Sioux City charity fires two school-program officials, alleging misuse of taxpayer dollars

Rear view of students sitting with hands raised in classroom
Two administrators at a Sioux City charity were fired earlier this year after being accused of misspending federal grant money that funds an elementary-school program. (Photo by Getty Images)

Two administrators at a Sioux City charity were fired earlier this year after being accused of misspending federal grant money.

State unemployment records indicate that in May, the Siouxland Human Investment Partnership, a tax-exempt charity that provides health and education services to citizens of Woodbury County, fired two of the organization’s directors in its Beyond the Bell educational program. The two directors were Karissa Koser and Diana DeAnda.

According to state records, DeAnda purchased gift cards for the charity’s staff in 2018, with the executive director’s permission, using the organization’s Sam’s Club account. That account provides customers with “points” that can be used as store credit. The points were awarded to Siouxland based on purchases the charity made with federal money.

In late 2019, DeAnda allegedly purchased $100 worth of gift cards through the Sam’s Club account. In March 2020, DeAnda’s husband inadvertently used the charity’s account to purchase $125 in groceries for the couple’s use. A month later, DeAnda sent her husband to Sam’s Club to purchase $295 worth of additional  gift cards for the staff using the charity’s account.

In April of this year, another Siouxland employee noticed the $520 in expenditures, and an investigation was launched and DeAnda and Koser were subsequently fired. In her letter of termination, DeAnda was told she was being terminated for “lying directly to Beyond the Bell management about your involvement in the misappropriation of the funds.”

At separate hearings on their requests for unemployment benefits, Siouxland officials testified that Koser was fired for colluding with DeAnda. They testified the purchases had resulted in the misappropriation of federal funds and that the two violated the charity’s policy by using the organization’s credit card without prior authorization.

At DeAnda’s unemployment hearing, Siouxland’s finance officer testified the organization’s accounting firm had said reward points on the Sam’s Club account are restricted for federal-grant purposes and the purchase of the gift cards represented a fraudulent use of program dollars.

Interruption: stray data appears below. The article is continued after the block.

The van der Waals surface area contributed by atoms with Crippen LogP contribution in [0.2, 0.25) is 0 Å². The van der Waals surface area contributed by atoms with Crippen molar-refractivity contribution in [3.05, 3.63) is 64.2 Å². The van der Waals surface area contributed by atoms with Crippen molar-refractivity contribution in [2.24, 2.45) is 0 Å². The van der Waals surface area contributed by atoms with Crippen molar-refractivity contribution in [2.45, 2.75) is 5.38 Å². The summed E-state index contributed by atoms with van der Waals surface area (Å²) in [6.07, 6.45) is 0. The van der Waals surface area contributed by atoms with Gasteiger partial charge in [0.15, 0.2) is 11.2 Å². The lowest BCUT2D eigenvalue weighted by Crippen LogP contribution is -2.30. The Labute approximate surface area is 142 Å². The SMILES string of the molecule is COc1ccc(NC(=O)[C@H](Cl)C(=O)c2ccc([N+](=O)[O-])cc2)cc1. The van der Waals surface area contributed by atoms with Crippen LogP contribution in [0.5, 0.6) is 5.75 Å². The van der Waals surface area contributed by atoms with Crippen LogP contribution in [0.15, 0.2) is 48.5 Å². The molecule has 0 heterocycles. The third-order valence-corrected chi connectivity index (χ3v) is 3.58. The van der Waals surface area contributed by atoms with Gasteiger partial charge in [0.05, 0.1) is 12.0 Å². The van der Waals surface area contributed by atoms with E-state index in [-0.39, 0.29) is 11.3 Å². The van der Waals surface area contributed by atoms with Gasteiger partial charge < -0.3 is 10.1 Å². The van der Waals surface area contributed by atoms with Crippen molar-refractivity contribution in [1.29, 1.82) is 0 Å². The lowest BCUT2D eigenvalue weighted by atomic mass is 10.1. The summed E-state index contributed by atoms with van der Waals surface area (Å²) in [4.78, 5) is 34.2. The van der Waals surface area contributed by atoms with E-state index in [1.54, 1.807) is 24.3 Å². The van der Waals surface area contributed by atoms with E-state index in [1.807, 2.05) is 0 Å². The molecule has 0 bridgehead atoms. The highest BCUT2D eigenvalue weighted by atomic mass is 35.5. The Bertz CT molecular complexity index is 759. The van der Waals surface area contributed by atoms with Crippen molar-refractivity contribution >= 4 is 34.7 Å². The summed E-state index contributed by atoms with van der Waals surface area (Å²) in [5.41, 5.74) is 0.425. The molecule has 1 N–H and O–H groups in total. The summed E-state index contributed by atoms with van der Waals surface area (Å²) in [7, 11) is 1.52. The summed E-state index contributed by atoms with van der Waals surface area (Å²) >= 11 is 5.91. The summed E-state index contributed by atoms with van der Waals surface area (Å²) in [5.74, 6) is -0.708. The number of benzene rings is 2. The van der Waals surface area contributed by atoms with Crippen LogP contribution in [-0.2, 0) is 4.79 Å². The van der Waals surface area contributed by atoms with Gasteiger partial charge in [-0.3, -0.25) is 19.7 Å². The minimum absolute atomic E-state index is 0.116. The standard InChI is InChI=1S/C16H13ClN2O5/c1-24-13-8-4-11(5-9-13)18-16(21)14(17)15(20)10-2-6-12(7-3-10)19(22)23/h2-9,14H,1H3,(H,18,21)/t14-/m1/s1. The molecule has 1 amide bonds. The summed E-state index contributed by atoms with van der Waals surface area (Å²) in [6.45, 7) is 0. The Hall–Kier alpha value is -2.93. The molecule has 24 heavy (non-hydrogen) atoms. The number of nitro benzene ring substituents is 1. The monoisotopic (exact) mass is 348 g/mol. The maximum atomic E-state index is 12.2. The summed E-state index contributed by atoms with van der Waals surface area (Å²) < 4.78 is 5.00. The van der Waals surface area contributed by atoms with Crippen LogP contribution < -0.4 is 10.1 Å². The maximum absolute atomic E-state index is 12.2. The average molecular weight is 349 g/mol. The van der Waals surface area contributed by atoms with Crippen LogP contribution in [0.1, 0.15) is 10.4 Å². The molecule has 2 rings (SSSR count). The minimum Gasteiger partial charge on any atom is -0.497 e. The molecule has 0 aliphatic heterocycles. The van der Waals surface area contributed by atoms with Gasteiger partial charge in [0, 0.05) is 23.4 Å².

Siouxland officials testified that when they asked DeAnda and Koser about the missing store credit, the two said they had noticed the change in the account balance and suspected someone had taken a Siouxland Sam’s Club card and was using it. The officials testified that when DeAnda was told the purchases were made using the card Siouxland had issued to her, DeAnda responded, “Oh my gosh, someone did steal from us.” The officials testified that DeAnda and Koser later admitted they purchased the gift cards for staff members using the Sam’s Club account.

Koser was awarded unemployment benefits with Administrative Law Judge Heather Palmer ruling that the Sam’s account was not a credit card, and that the points Siouxland earned “through the Sam’s account are not federal dollars.”

However, Palmer denied DeAnda’s request for unemployment benefits, finding that while she “showed very poor judgment” in her use of the Sam’s Club account, it was “her later conduct of stating someone must have stolen the card, and failing to report she had her husband purchase the gift cards, which is troubling.”

This is not the first time there have been allegations of fraud involving the Beyond the Bell program. In 2014, Siouxland’s executive director acknowledged a criminal investigation into questionable credit card purchases made by two employees of the Beyond the Bell program. In 2008, a former Siouxland YMCA administrative assistant was convicted of first-degree theft for stealing nearly $15,000 from the Beyond the Bell program.

Federal tax records indicate Siouxland has about $6.8 million in annual income, with roughly $575,000 of that in the form of federal grants.

 

 

 

Clark Kauffman
Deputy Editor Clark Kauffman has worked during the past 30 years as both an investigative reporter and editorial writer at two of Iowa’s largest newspapers, the Des Moines Register and the Quad-City Times. He has won numerous state and national awards for reporting and editorial writing. His 2004 series on prosecutorial misconduct in Iowa was named a finalist for the Pulitzer Prize for Investigative Reporting. From October 2018 through November 2019, Kauffman was an assistant ombudsman for the Iowa Office of Ombudsman, an agency that investigates citizens’ complaints of wrongdoing within state and local government agencies.